You can’t beat a dramatic headline!
The Sun is starting to develop one or two sunspots after a few years of quiet and is producing solar storms to match. There’s one erupting at the moment, and will be making its way towards Earth over the next couple of days. This means we could be in for a display of Northern and Southern Lights – the Auroa Borealis.
If the sky is clear at night, make sure you take a look – we might be in for a good display.
See: Sky and Telescope
Today it was announced that two scientists at Manchester University were awarded the Nobel prize for Physics (see Materials breakthrough wins Nobel). Meanwhile, the Coalition Government are threatening cuts to the very lifeblood of this country, by cutting funding to science research. Such short-sightedness fair takes your breath away. As it says at Science is Vital:
“Investing in research enriches society and helps drive the economy. It led to our preeminent position in the 20th century, and will be vital in meeting the challenges of the 21st century whether they be in energy, medicine, infrastructure, computing, or simply humanity’s primal desire for discovery.”
If you want a simple analogy, if a farmer sells his fields, where does he grow is crops and what does he eat next year?
Of all the threatened cuts, reducing funding to science makes no sense whatsoever.
If you feel the same as me, please go to the Science is Vital website and sign the petition, write to your MP.
It’s Silver Surfers’ Day on 21st May 2010, and our contribution is to open our mini-course, How To Learn Online for free. It will be available from 19th May 2010, and will be supported by a tutor. All you need to do is to complete the form on the page:
Where you will find out more about it.
There’s a 10% discount on any of our online courses for anyone who registers for this event.
How to startup your own business.
A cracking course on helping you turn your idea into reality. You will be fully supported by your tutor, who will guide you through the process.
For full details and enrolment details, take a look at: Be Your Own Boss.
Note: This course is approved for ILA Scotland Funding. If you qualify, please let us know and we will process your application.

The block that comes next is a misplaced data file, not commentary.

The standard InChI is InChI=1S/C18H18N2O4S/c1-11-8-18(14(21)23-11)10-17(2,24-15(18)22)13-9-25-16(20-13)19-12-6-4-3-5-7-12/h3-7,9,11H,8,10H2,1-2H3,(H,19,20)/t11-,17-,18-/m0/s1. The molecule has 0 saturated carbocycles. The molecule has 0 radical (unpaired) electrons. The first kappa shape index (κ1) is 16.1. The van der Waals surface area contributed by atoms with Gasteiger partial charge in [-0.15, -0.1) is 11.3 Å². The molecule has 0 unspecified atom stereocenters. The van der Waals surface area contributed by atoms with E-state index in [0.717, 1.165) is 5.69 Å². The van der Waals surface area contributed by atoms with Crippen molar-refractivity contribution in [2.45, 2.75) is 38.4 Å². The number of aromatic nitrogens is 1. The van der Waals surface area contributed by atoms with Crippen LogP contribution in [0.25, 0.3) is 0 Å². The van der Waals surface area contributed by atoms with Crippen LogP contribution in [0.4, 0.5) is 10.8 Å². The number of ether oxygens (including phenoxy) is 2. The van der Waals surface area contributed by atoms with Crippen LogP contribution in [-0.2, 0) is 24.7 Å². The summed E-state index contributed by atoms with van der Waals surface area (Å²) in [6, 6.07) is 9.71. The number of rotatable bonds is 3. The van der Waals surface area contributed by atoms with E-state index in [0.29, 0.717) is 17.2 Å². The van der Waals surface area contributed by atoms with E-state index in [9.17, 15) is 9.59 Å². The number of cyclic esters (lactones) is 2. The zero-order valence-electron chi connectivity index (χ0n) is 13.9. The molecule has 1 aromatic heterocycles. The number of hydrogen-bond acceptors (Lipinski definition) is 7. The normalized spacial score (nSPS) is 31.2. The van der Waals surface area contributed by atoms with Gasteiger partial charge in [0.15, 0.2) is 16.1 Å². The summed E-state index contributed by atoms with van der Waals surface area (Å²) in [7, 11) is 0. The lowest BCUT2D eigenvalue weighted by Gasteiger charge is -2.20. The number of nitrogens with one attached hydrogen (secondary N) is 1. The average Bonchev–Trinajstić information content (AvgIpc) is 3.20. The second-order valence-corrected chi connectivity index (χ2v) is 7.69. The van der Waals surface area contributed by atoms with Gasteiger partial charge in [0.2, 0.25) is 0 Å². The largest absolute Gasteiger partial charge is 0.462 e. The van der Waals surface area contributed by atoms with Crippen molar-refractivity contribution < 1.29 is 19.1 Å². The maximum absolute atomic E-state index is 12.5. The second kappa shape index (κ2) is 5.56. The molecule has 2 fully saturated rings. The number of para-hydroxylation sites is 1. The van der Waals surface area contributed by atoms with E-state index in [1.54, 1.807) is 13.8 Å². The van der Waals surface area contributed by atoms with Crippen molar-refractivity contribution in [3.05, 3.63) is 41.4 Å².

The iPad. At last: a bit of learning technology kit that won’t get in the way of learning. Finally, a device that will actually enhance learning, and in my particular interest, online learning at home.
A happy Burns’ Nicht tae ane an’ a.’ We’re looking forward tae oor haggis and champit neeps and tatties and we hope you can join in too. If none of this makes any sense to you, may we recommend a visit to the online Scots dictionary. And if that rouses your interest in things Scottish, why not try a course of Scottish History with the New Curiosity Shop.
If tonight you are having your first Burns’ Supper, there are full instructions here at rabbie-burns.com. Have fun.
It’s a new year and time for some new initiatives. If you are enjoying winter weather as snowy as we are in Scotland, it might be an idea to find an indoor pursuit as we start 2010. What better way to while away the hours while you wait for the snow ploughs than by expanding your mind with an NCS course?
We hope you all thaw out soon and that 2010 will be a very good year for you.
It is now official that Galloway Forest Park, in Scotland, is one of the darkest places on Earth. The International Dark Sky Association has named the forest in Dumfries and Galloway the first Dark Sky Park outside of the USA. This makes it one of the best places on the planet to really see the night sky, something city-dwellers can only imagine.
It may also be the case that a dark night sky is good for your health, making the southwest of Scotland a desirable location for all of us, not just the astronomers. Find out more at the BBC website. Dark Sky Parks are explained on the International Dark-Sky Association’s site. You can also study astronomy at the New Curiosity Shop with one of our courses.
It doesn’t seem so long ago that we were reporting on the find of the biggest Anglo-Saxon treasure horde to date. Now a beginner with a metal detector has unearthed £1,000,000 worth of iron age golden torques. Under Scottish law, the four torques, estimated to be worth around £350,000 each, can be claimed by the Crown as archaeological objects. However, the finder is likely to be compensated with their monetary value.
In the small hours of tomorrow morning, NASA’s LCROSS spacecraft will crash land on the moon. The craft will be deliberately hard-landed in two sections providing data about the composition of the lunar surface. NASA TV will provide live coverage and you can find out more on the Spaceweather site.